FIVE BIG TAKEAWAYS
1. In 2016, RevOps wasn't even on the roadmap. Now a lot of companies are moving from legacy operations to revenue operations.
2. How do I match my marketing processes with the customer journey?
3. Be vigilant of the customer journey and make sure all activities are tracked and tied to revenue.
4. Form alliances at your company with product and finance. Don't try to boil the ocean. Start with a 15-minute meeting ask on Teams asking to get to know your function.
5. Looking back, Lorena would be more courageous in asking questions to the right people. You'll get a lot of nos, but the yesses put her where she is today.
Lorena Morales currently works at JLL as Director of Global Digital Marketing Revenue Operations. She has worked as a revenue operations consultant and graduated from Parsons in Strategic Design Management.
Connect with our guest, Lorena Morales, on LinkedIn:
[00:00:20] Islin Munisteri: hi everyone. Welcome to the rev ops careers podcast. This is your host, Islin Munisteri and we're sponsored by via strategies. I'd like to welcome Lorena Morales onto
[00:00:32] Lorena Morales: the podcast. Thank you Islin is such a, it's a, yet another revenue patients podcast. But I think I'm still pretty, pretty honored to be here after so many years of doing revenue patients.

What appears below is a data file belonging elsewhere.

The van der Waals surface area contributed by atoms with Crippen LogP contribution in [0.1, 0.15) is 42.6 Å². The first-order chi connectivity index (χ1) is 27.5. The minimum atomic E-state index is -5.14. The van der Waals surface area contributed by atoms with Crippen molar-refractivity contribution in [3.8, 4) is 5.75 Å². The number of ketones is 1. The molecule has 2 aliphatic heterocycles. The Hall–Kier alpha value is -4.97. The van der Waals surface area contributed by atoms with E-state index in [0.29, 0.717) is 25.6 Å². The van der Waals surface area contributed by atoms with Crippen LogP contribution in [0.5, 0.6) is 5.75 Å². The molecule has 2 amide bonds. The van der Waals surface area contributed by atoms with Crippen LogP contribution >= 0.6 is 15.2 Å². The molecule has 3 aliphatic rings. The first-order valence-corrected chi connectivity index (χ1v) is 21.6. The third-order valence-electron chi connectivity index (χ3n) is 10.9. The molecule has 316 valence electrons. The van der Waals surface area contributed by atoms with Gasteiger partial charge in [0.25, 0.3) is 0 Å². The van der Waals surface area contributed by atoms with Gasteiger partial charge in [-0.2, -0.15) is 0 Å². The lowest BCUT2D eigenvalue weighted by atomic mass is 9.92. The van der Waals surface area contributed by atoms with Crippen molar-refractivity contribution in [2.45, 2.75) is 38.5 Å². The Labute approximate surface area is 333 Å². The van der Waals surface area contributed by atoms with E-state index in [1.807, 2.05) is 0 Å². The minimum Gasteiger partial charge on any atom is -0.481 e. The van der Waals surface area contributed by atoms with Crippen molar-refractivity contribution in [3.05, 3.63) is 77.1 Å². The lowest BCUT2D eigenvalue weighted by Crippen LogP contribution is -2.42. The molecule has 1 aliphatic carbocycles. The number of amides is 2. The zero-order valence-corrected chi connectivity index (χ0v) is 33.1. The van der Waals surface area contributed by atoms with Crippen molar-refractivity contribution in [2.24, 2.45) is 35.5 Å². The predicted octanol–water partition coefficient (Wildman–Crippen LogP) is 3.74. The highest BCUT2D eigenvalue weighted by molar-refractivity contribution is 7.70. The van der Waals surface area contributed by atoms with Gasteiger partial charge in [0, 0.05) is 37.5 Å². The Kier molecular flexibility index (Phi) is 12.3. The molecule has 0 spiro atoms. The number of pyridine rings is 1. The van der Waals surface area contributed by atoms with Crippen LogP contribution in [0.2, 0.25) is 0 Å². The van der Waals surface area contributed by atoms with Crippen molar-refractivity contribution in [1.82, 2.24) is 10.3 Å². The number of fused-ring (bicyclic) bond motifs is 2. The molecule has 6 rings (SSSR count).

[00:00:44] So hi everyone, Lorena Morales here as a guest today very honored to be here.
[00:00:50] Islin Munisteri: Thank you so much. It's great having you. So Lorena currently works at JLL as director of global digital marketing revenue operations. She has worked as a revenue operations consultant and graduated from Parsons in strategic design
[00:01:04] Lorena Morales: management.
[00:01:06] That's correct? Yes. I'm currently leading the global team for revenue operations at JLL a public traded company. And before that, I was serving as the vice president of marketing for a company that was in consulting. Almost exclusively to SaaS company. So big change for me, big change from the SaaS world all the way to now a huge monster like, like JLL and monster in, in a good sense.
[00:01:32] Of course. So yeah.